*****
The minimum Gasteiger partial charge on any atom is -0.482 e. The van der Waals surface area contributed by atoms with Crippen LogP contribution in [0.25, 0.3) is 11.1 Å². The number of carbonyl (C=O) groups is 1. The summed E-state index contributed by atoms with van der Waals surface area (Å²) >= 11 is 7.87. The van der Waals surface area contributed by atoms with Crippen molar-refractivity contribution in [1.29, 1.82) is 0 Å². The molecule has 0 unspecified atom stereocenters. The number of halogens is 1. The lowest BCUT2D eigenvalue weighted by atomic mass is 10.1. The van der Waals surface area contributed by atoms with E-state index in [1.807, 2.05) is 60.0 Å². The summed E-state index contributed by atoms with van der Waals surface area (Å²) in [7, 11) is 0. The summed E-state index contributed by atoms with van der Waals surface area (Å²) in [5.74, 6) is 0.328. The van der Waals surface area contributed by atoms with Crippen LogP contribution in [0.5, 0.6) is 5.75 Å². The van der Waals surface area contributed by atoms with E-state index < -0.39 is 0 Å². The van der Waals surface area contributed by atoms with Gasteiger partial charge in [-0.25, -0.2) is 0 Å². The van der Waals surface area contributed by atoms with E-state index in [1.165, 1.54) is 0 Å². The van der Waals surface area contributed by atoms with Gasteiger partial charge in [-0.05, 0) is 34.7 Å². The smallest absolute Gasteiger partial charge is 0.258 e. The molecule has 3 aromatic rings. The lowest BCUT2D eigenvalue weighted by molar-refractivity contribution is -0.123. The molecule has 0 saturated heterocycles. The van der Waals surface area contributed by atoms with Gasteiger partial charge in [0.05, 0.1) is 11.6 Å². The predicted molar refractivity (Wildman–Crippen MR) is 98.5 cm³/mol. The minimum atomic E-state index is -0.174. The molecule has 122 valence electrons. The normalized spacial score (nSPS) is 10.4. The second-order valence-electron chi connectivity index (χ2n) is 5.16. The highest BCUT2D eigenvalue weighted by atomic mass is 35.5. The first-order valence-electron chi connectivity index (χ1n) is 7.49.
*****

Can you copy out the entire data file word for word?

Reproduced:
The minimum Gasteiger partial charge on any atom is -0.482 e. The van der Waals surface area contributed by atoms with Crippen LogP contribution in [0.25, 0.3) is 11.1 Å². The number of carbonyl (C=O) groups is 1. The summed E-state index contributed by atoms with van der Waals surface area (Å²) >= 11 is 7.87. The van der Waals surface area contributed by atoms with Crippen molar-refractivity contribution in [1.29, 1.82) is 0 Å². The molecule has 0 unspecified atom stereocenters. The number of halogens is 1. The lowest BCUT2D eigenvalue weighted by atomic mass is 10.1. The van der Waals surface area contributed by atoms with E-state index in [1.807, 2.05) is 60.0 Å². The summed E-state index contributed by atoms with van der Waals surface area (Å²) in [7, 11) is 0. The summed E-state index contributed by atoms with van der Waals surface area (Å²) in [5.74, 6) is 0.328. The van der Waals surface area contributed by atoms with Crippen LogP contribution in [0.5, 0.6) is 5.75 Å². The van der Waals surface area contributed by atoms with E-state index < -0.39 is 0 Å². The van der Waals surface area contributed by atoms with Gasteiger partial charge in [-0.25, -0.2) is 0 Å². The van der Waals surface area contributed by atoms with E-state index in [1.165, 1.54) is 0 Å². The van der Waals surface area contributed by atoms with Gasteiger partial charge in [-0.05, 0) is 34.7 Å². The smallest absolute Gasteiger partial charge is 0.258 e. The molecule has 3 aromatic rings. The lowest BCUT2D eigenvalue weighted by molar-refractivity contribution is -0.123. The molecule has 0 saturated heterocycles. The van der Waals surface area contributed by atoms with Gasteiger partial charge in [0.05, 0.1) is 11.6 Å². The predicted molar refractivity (Wildman–Crippen MR) is 98.5 cm³/mol. The minimum atomic E-state index is -0.174. The molecule has 122 valence electrons. The normalized spacial score (nSPS) is 10.4. The second-order valence-electron chi connectivity index (χ2n) is 5.16. The highest BCUT2D eigenvalue weighted by atomic mass is 35.5. The first-order valence-electron chi connectivity index (χ1n) is 7.49.